March 6, 2020 (American Thinker) — Many are disappointed and frustrated that Deep-State actors are not being prosecuted for their acts that certainly appear to be crimes while, on the other hand, conservatives are facing long jail sentences for less egregious behavior. Some are even suggesting that Attorney General William Barr is a member of the Deep State himself and never intends to prosecute Deep-State malefactors.
However, prosecuting such Deep-State snakes as Brennan, Clapper, Clinton, Comey, McCabe, and others involves a number of difficulties. Consider:
- These actors know the system from the inside. They know what to expect and how to game the system. They have friends on the inside.
- From decades of “public service,” most of them are quite wealthy. They will be able to afford top-notch legal talent to defend them.
- Probably most of the apparently criminal acts occurred in Washington, D.C., meaning that the cases would have to be prosecuted there. The Washington jury pool is over 90% Democrat and biased in favor of the snakes and against the Trump administration.
- The judges in Washington are as biased as the jurors. Just last week, for example, Judge Amy Berman Jackson demonstrated that she is little better than a Democrat National Committee operative.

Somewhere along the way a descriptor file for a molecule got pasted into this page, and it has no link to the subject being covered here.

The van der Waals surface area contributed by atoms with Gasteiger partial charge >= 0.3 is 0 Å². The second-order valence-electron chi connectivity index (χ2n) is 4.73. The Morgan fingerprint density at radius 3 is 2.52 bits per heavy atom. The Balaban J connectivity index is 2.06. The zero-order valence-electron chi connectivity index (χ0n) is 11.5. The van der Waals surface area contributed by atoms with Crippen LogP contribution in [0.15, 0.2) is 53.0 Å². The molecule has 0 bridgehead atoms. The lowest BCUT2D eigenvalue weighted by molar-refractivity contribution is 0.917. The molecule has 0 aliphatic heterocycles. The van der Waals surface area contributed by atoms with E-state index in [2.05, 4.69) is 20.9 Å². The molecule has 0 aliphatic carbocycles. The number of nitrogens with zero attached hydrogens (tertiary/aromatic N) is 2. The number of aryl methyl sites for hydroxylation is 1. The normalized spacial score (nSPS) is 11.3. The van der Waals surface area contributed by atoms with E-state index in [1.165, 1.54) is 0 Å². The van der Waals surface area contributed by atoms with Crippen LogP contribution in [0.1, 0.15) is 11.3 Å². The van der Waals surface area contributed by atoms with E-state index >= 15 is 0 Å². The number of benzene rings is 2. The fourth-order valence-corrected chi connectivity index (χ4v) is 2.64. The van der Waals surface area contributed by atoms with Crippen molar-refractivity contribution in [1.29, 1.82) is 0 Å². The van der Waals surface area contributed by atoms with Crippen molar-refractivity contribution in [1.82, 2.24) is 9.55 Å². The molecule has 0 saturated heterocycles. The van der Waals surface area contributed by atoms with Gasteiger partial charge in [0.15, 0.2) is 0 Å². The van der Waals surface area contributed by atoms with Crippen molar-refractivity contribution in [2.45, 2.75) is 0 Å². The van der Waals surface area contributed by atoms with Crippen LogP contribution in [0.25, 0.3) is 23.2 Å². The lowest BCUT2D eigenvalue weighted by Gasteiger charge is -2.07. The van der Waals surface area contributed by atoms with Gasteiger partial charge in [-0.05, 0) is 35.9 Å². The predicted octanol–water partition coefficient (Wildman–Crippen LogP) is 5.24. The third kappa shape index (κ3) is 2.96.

- The defendants will be able to craft “graymail” defenses, putting the government to the dilemma of either harming national security by disclosing classified information, or dropping charges.
- Early failure may be fatal to any later cases. If the first case to go to trial should result in a dismissal or a “not guilty” verdict, the DNC-complicit corporate media would trumpet headlines about it for weeks. It could ruin chances for success in later cases.
In light of all of these difficulties — and there are probably more that are not readily apparent from the outside — it is not strange that, if A.G. Barr is preparing prosecutions, it would take some time. Perhaps this is part of what President Trump was referring to when he recently remarked that the swamp was a lot deeper than he had expected.
Frankly, in light of these difficulties, we should be surprised if any successful prosecution results. It would take immense hard work, legal genius, and some luck.
This post originally appeared at the American Thinker. It is published here with permission from the author.